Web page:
As to the body language, it’s important to make direct eye contact in the U.S. Avoiding direct eye contact can be seen as hiding and dishonest. The facial expression should be serious, and proper gestures can be applied. The posture should be formal but with natural movements instead of standing stiffly. Bowing is not recommended in the U.S. because it may be seen as an overreaction.
In China the common IFID is the derivatives of the word “qian (歉)” [In English: apology] such as “bao qian (抱歉)” [In English: apologize] and “dao qian (道歉)” [In English: apology/apologize] . “dui bu qi (对不起)” [In English: I am sorry] is also a common apologetic word but it’s less used in a formal corporate apology. Adverbs such as “cheng ken (诚恳)” [In English: sincerely] and “fei chang (非常)” [In English: very] can be used to show sincerity. One should also address the audiences with “nin (您)” [In English: you, but in a very respectful way, like “Your Majesty” rather than “Hey, you”], which is the honorific form of “you” in Chinese. The speech should be written in a formal style.
Besides being regretful, humble and empathetic, the tone of the apology speech should let people feel that you are somehow ashamed for the wrongdoing, which shows that you realized what you did was improper. It should also be firm without hesitation.
In China, direct eye contact is also welcomed. People can accept having a modest smile on their face, which means the facial expression doesn’t need to be blank or stiff. Proper gestures can be applied, and the posture should be as formal as possible. Although bowing is not required in apology speeches in China, it is recommended to show more sincerity.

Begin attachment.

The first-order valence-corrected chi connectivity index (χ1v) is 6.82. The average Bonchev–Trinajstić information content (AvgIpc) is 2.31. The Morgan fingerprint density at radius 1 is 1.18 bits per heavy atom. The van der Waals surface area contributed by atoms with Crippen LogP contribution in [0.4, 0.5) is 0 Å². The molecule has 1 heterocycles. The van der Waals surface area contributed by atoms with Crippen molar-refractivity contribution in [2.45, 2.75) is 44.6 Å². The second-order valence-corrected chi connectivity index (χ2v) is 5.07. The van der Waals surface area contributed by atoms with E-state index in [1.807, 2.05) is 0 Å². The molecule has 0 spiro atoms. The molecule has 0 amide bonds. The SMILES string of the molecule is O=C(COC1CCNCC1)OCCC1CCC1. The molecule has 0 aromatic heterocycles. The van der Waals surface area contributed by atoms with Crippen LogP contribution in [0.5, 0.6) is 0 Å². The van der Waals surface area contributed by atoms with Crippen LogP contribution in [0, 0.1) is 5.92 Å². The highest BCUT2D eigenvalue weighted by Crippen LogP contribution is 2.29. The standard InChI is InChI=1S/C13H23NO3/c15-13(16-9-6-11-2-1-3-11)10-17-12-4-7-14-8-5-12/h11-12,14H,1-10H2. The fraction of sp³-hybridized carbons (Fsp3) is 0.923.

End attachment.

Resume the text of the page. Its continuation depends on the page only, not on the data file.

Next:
In Japan, there are strict requirements for the choice of apologetic words. Using informal IFIDs such as “sumimasen(すみません)” [In English: Excuse me] and “gomen nasai(ごめんなさい)” [In English: apologize in daily setting] can be seen as a mistake. IFIDs such as “moushiwage gozaimasen (申し訳ございません)” [In English: apologize in professional setting] and “owabi shimasu (お詫びします)” [In English: apologize in professional setting] are recommended. One can use multiple apologetic words in one apology to make it stronger. Using adverbs such as “fukaku (深く)” [In English: deeply] and “hontoni (本当に)” [In English: truly] are also a good way to show sincerity. Honorific form of the words is required in a formal apology.
In Japan, the tone of the apology speech should be more “negative”, meaning it should be more sad, regretted other than positive and confident. It’s better to show you remorse for bringing other people trouble.
Direct eye contact is not recommended when apologizing to Japanese people. Lowering the head can show your regrets and humble. A smile is strongly prohibited. Although in the survey the respondents didn’t disagree with using gestures, they are seldom found in previous apology speeches. Usually, Japanese people stand in a very formal posture with their hands beside their body. Bowing is required and can be applied multiple times according to different situations.
|Wording||IFID||“Apologize”/”Sorry”||Derivatives of “qian” (歉)||
|Adverb||Sincerely||“fei chang” (非常)
“cheng ken” (诚恳)
|Body Language||Eye contact||✔✔||✔||✖|
The table above briefly summarizes how wording, tone, and body language shape public perceptions of corporate apologies, and how apology style differs in U.S., China and Japan. Reflecting on a better understanding of how stakeholders think and feel can help a leader, and those who advise the leader, to more likely craft an apology that will work.